A software engineer at Google proved it doesn’t take an expensive DSLR kit to produce high-quality low-light images. Florian Kainz used his company’s very own Nexus 6p and Pixel smartphones to produce spectacular nighttime photos.
Kainz was capable of reproducing a long-exposure shot from a professional DSLR using a much smaller sensor found in his Android devices. Interestingly, Kainz wrote an app that gave him manual controls over his camera’s exposure time, ISO, and focus distance—a feature many people have asked Google to bake into its Android OS.
He then went to various spots around San Francisco to see if he could produce a DSLR-quality image with just his tripod-mounted Nexus and Pixel phones. His first spot was the Point Reyes Lighthouse on the coast of California. He shot a burst of 32 images at a four-second exposure time with a surprisingly low ISO of 1,600. He then covered the lens in tape and shot 32 more black frames. The individual images he captured with his phone’s tiny sensor were understandably grainy, but with a little Photoshop magic, Kainz was able to combine the first 32 images and subtract the set of 32 black images to average out the noise.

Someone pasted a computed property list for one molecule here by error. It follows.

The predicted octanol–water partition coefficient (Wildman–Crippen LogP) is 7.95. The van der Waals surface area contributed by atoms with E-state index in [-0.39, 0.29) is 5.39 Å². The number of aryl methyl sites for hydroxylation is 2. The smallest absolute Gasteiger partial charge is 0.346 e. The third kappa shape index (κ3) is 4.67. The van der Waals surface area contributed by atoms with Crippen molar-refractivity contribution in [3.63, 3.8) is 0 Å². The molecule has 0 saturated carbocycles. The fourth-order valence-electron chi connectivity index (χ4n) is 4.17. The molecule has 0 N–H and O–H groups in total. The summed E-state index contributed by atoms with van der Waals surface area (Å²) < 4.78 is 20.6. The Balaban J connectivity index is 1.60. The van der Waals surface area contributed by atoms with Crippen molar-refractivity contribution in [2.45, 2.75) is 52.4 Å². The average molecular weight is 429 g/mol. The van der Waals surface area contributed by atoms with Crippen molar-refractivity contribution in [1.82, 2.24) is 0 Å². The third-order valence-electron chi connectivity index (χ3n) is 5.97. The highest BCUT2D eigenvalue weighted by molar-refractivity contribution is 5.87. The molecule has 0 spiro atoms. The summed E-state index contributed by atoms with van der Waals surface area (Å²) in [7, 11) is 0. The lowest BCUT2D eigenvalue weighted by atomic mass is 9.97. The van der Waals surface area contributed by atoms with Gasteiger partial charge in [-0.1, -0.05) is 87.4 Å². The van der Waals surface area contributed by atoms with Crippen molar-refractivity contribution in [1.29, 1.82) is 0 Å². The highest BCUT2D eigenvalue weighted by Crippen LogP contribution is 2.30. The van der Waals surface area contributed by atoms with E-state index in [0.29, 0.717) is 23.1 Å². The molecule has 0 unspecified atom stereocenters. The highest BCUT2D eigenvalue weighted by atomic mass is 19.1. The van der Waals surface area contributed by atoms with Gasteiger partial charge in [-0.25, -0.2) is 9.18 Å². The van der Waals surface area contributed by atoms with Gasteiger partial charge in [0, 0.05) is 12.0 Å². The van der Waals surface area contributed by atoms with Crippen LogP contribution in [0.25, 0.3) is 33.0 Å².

The result speaks for itself:
This is a single handheld shot of the same scene using just HDR+ settings (the original is on the left, the right panel was brightened to match his previous picture):
Kainz then wanted to see if he could take a clear image of stars in the night sky. Since he is leaving his lens exposed for minutes at a time, Kainz needed to rotate the shots to adjust for the movement of the stars. This blurred the ground, so he combined one shot that had the ground in focus with another that had the stars in focus.
Here is the end result:
Here are a few more images in even darker conditions using Kainz’s 64-frame method:
Kainz wanted to push the camera’s limits a bit more, so went out to the Russian River on the California coast to produce what he said “may be the lowest-light cellphone photo ever taken.” This time he used a Google Pixel and combined 64 two-second exposure shots at 12,800 ISO with 64 more black shots.
The Google engineer also took some stunning photos of the Golden Gate Bridge:
While Kainz was pleased with the results of his experiment, he does point out some limitations. The engineer admits that the 9 to 10 megapixel images are not as high as what you get in a modern DSLR, and that you wouldn’t want to print out and frame shots taken in the darkest conditions. He also said the final results took a lot of post-processing on a desktop and that the procedure is “too cumbersome for all but the most dedicated cellphone photographers.”
But a quick look back at his photos may be enough convincing to start enrolling in some Photoshop classes.
H/T the Verge